The Book of Boba Fett, S1E1, “Stranger in a Strange Land”

The Dreams Have Started Again

Temuera Morrison as Boba Fett sits on the throne of Jabba the Hutt

The following contains spoilers for The Book of Boba Fett S1E1, “Stranger in a Strange Land” (written by Jon Favreau and directed by Robert Rodriguez)

The Book of Boba Fett S1E1, “Stranger in a Strange Land,” delves deeply into just who Boba Fett, the man, not the legend, is. This Disney+ show was highly anticipated after the antihero’s explosive introduction in The Mandalorian. Promised to be a sort of Star Wars Godfather crime saga, people were very excited about seeing what the titular bounty hunter would be up to, with his new companion Fennec Shand

Needless to say, the pilot episode is nothing like what one would expect, eschewing classic Star Wars action and adventure and instead delving deep into what makes Boba tick and how trauma has shaped his whole life. 

“Stranger in a Strange Land” opens with Boba Fett in a bacta-tank (which he apparently sleeps in), and we see his “dreams,” which showcase a flashback to his birthplace of Kamino and as well as the traumatic death of his father at the hands of the Jedi. We then see how he escapes from the deadly stomach of the mighty Sarlacc pit (a rare use of horror in a Star Wars film). 

The Book of Boba Fett S1E1 is divided up into two parts: the flashback portion that details his time with the Tusken Raiders; and the current time when he and Shand are taking over Jabba’s empire. Of the two, the far more interesting is that of the Tuskens—we get to see a glimpse into their culture, such as how they treat prisoners and how they are not as savage as we have been led to expect.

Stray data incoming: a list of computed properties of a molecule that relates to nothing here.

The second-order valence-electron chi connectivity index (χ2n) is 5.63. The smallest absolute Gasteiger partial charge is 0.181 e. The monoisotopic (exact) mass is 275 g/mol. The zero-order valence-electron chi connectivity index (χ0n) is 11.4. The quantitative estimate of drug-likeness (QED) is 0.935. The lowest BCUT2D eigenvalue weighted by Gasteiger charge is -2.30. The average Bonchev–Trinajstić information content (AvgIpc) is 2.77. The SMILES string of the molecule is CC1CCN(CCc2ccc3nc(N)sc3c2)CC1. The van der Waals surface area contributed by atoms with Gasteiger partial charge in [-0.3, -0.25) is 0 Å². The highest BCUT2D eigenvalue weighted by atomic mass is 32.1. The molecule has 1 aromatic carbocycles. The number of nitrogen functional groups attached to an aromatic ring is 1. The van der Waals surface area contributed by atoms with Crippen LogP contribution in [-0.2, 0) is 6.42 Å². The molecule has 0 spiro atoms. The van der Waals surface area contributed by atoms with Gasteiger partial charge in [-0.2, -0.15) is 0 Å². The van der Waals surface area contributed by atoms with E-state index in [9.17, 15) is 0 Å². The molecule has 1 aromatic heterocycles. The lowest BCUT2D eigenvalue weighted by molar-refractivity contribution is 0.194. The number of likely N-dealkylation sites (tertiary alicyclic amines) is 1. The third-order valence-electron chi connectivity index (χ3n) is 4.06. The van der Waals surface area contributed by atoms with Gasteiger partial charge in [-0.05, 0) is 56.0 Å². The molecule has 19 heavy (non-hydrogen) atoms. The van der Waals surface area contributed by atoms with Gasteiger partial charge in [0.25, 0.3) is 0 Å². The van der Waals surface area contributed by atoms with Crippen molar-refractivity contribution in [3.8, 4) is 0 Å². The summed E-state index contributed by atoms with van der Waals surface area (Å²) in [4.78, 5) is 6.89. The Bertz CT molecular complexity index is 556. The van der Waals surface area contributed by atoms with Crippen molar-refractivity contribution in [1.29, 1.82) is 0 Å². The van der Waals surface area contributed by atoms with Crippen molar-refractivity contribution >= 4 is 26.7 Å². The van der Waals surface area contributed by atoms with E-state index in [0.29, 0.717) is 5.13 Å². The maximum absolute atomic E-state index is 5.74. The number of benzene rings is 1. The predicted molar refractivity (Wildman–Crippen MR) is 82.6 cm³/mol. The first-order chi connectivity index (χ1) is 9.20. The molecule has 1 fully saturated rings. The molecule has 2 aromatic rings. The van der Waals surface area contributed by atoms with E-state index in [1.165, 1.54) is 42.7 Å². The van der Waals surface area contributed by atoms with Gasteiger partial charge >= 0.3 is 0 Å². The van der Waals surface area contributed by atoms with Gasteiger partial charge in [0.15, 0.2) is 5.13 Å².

Temuera Morrison as Boba Fett uses his flame thrower to escape the Sarlacc Pitt

Throughout his captivity, Boba gets to know the chieftain’s son, and a fellow alien captive. Boba is beaten and fails to escape several times. Each time, the raiders show Fett just how out of his league he is with the sand people. 

In much the same theme, we also see Boba finding out that he is not as respected as he once was on Tatooine, with the Mayor of Mos Espa openly defying his rule as the new Crime lord. It seems much has changed in the five years Boba has lived among the sand people. As he is collecting tribute in the city, he is attacked by a hit squad sent by the mayor and is viciously beaten—only saved by his two Gamorrean bodyguards, who drag him back to his bacta-tank.  

The episode comes to a conclusion as we see that Boba Fett saves the Tusken Raiders’ son from a terrifying sand beast, who kills Boba’s fellow captive and tries to take out the boy. Boba leaps into action and kills the beast, and rises on its back to swelling music, with the son of the chieftain looking on in fear at the man he has mistreated. 

However, in an odd turn of events, he spares the child and returns to the raider camp, where he is shown respect by the Chief. 

Xavier Jimenez as Tusken Chief hands a cup of water to Temuera Morrison as Boba Fett